Of Rusconi, Barry writes in her completed introduction: "What can one say against his policy of carefully calculated over-spending when it resulted in a record that has successfully thumbed its nose at the rules. Under Rusconi's direction, the Gritti Palace was the Number One hotel of Venice. Under Rusconi, the Grand became Number One of Rome even though it was blocks away from the action on the Via Veneto. When he left the Grand for the Cipriani, it was predicted he could never pull the clientele from a prime location off the Grand Canal over to an island on the Lagoon. By Rusconi's third season, the Cipriani ranked as Venice's Number One hotel."

Also it is one of the few hotels anywhere with a world-class restaurant. I ate a memorable lunch there once with cookbook author Marcella Hazan.

As with Ritz, Rusconi's beginnings were humble. His family owned a third-class hotel in Milan. When he saw how it was operated, it is conceivable that at an early age he began to form ideas of how he would manage a hotel, given the opportunity. Many of the most successful hoteliers and restaurateurs are from the second generation.

In possession of a doctoral degree but with no job waiting, Rusconi went off to London and apprenticed at the Savoy Hotel. England did not hold the charm of Italy. Returning to Venice, he joined the staff of the Gritti Palace. On an Italian association of hoteliers trip to the United States, he met Pittsburgher Connie Titzel, who had specialized in Italian studies at Smith College and was helping coordinate details of the visit. Their friendship flourished and the couple fell in love, married and now live in Venice.

Connie Titzel Rusconi is a good friend of Barry's and another reason for the writer's fix on Pittsburgh. Never denying the attachment, Barry makes it clear that there are many cities that she loves.

"I have been lucky. I've traveled around the world several times always, as I like to think of it, on a dinner plate and, mostly, relying on my luck."

Encouraged to do so, she relates her experiences in Japan, where she had gone to do a story on traditional inns and the meals served in them.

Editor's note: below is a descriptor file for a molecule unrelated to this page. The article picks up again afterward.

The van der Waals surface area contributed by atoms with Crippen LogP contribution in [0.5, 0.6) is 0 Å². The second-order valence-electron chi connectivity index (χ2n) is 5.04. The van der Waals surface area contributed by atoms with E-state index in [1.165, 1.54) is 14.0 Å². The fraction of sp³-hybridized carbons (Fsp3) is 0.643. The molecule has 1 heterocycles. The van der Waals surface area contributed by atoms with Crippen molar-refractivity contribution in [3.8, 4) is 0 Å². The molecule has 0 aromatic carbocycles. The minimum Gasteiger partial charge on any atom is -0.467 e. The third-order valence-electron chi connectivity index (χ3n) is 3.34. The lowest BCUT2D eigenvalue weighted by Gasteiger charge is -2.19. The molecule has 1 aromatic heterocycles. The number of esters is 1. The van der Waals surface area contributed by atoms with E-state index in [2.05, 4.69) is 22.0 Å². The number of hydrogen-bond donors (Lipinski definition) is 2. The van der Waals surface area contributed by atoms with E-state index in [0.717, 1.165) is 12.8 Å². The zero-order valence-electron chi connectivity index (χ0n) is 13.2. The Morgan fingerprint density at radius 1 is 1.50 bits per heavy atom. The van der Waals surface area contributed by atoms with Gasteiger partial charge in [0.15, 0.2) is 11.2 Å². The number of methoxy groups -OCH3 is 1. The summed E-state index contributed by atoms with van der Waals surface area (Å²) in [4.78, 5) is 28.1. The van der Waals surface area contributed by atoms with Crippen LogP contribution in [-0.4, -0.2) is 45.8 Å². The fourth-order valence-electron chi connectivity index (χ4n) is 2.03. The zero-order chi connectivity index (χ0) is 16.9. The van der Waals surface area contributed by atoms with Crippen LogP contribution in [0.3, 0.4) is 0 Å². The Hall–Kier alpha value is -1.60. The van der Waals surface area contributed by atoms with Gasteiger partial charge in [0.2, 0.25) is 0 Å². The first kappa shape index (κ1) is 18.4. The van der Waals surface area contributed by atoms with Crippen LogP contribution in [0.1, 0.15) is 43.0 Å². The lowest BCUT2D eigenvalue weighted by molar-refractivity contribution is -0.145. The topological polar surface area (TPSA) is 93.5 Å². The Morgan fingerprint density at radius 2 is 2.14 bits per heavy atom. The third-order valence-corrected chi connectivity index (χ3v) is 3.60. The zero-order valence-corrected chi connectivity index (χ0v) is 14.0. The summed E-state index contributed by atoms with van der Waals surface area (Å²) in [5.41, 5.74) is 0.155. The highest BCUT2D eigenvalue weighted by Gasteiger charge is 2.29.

"Everything was a mess, and I was spending huge sums of money in Tokyo and not getting any closer to what I needed," she said. "All my contacts had failed me. One day, in tears, I called a Japanese woman I had met by chance in the airport. 'This is what we'll do,' she said, and she gave me directions and names and numbers that put me on track and resulted in just the article I needed to write."

Good careers are to be made writing about food, and Barry's stories put me in mind of how many women I've met who have made their living this way. Their careers often start with a mother who is a good cook.

"My mother was the worst cook I ever knew," said Barry. "At dinnertime, I would run away from home to my grandmother's just to escape the evening meal. I taught myself how to cook by reading books."

However she did it, her readers are grateful that she's still at it.

"I have just finished a little book about zucchini," she says. "It's to be published by Brick Tower Press. Let me share a recipe."

The full recipe for this "amuse-gueule" (appetizer) will be in the 96-page paperback "Adorable Zucchini," to be released in June:

Slice fresh 6-inch-long zucchini into thin coins. Arrange on a serving plate. Cover with hard-cooked egg mashed with mayonnaise, salt and plenty of freshly ground black pepper. Sprinkle with crisp crumbled bacon. Serve.

Marilyn McDevitt Rubin can be reached at mrubin@post-gazette.com or 412-263-1749.